Zinn said the Lions Club doesn’t go out and seek new members, but does encourage those who want to help at special events, such as Pinedorado, to join. “We let people know what good they can do if they’re involved,” he said.
Zinn also is courting some younger potential members but acknowledges that some people may already be overcommitted, or not want to become official because then they’re afraid they’ll have to work too hard.
“Some people don’t want to commit” to that, he said.
Putney said “there is a constant need for new parents or family members to step up to keep scouting going. Scouting, like many youth programs, needs leadership to help the Scouts advance and learn new skills. This is an issue with all forms of youth-
oriented volunteer organizations, and the need “is not isolated to the North Coast or Cambria.”
Macedo said, “I don’t know the answer.” She is “dismayed” on behalf of the historical society and “other community nonprofits who are also having to cut back or eliminate services to our wonderful Cambrians” because fewer of them are volunteering to help.
What motivates North Coast volunteers
Why do people donate time and work for free? Some volunteers at the Piedras Blancas Light Station described why their time there is so worthwhile.
Georgianne Jackson looks forward to her shifts at the lighthouse because “each time it is so totally different. The ocean may be wild with huge waves, or calm and peaceful. We may see all kinds of wildlife: pelicans, cormorants, peregrine falcons, dolphins, whales, otters, seals, sea lions. … Each time is different, but the one common factor is that the experience quiets my mind (and) soothes my soul like no other volunteer activity does.”
Bob Dees: Volunteering there “makes me feel like I am helping to preserve something wonderfully unique for others to enjoy and learn from … a uniquely concrete connection to the history of California, including the people, cultures, plants and animals” that make the Central Coast “the fascinating, amazingly beautiful area it is.”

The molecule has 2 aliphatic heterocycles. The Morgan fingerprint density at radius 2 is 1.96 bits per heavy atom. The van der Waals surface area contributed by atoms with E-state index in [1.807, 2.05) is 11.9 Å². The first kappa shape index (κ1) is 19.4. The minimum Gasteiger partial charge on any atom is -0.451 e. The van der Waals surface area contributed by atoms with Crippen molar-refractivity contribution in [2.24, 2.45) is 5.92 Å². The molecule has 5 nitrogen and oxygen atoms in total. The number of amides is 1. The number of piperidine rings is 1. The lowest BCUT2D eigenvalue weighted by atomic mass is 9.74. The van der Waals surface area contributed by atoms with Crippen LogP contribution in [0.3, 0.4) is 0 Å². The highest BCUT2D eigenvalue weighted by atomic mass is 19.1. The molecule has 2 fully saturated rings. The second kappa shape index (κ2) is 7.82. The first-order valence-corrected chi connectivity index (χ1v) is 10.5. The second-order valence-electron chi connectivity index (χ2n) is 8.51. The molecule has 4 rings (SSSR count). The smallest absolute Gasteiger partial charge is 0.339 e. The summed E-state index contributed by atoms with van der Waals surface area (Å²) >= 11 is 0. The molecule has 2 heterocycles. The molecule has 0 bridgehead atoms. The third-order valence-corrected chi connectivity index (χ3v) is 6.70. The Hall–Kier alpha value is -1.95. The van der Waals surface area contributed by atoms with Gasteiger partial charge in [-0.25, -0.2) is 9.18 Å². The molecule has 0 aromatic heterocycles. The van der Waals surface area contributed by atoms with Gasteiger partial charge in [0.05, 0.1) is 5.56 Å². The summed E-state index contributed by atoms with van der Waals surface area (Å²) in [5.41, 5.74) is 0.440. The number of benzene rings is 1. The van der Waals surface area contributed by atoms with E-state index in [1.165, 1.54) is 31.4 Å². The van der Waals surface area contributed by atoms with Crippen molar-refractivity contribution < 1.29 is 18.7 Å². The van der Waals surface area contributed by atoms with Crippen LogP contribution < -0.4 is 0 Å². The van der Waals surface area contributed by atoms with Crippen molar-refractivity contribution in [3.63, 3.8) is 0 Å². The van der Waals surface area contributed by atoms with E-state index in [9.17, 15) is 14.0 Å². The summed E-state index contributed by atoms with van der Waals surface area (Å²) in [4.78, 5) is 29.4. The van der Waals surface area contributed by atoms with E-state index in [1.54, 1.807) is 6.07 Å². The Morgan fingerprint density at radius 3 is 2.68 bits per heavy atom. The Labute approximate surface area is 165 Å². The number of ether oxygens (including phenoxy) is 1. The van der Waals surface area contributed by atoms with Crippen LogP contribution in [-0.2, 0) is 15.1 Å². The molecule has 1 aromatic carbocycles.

Harry Thorpe: “I’ve always been interested in history,” and the light station “has some fascinating stories in its past. Volunteering as a lighthouse tour guide has offered me the opportunity to share those stories with visitors while I enjoy the beauty of our coastal scenery and the ever-changing and entertaining activities of our maritime wildlife.”
Abel and Toni Martinez say volunteering at the light station “provides us many learning opportunities, a variety of rewarding experiences, the means to work with other terrific volunteers, an opportune time to meet visitors from near and far, a way to meet new friends, an amazing scenic environment, a great way to share a historic navigational aid station and the opportunity to inform the tour visitors about the need to protect this special sanctuary of wildlife.”
Peter Romwall was inspired to join by the “passion and dedication” of the late Jim Boucher, former park manager.
“His love for the sanctuary of spectacular and dramatic beauty that is Piedras Blancas moved me.” Every day Romwall spends there, “I am humbled and filled with gratitude.”
Dave Babcock loves “the beauty of the place, and passing on information about it to the guests who come to visit ... (and) the other volunteers who enjoy sharing the light station as much as I do.”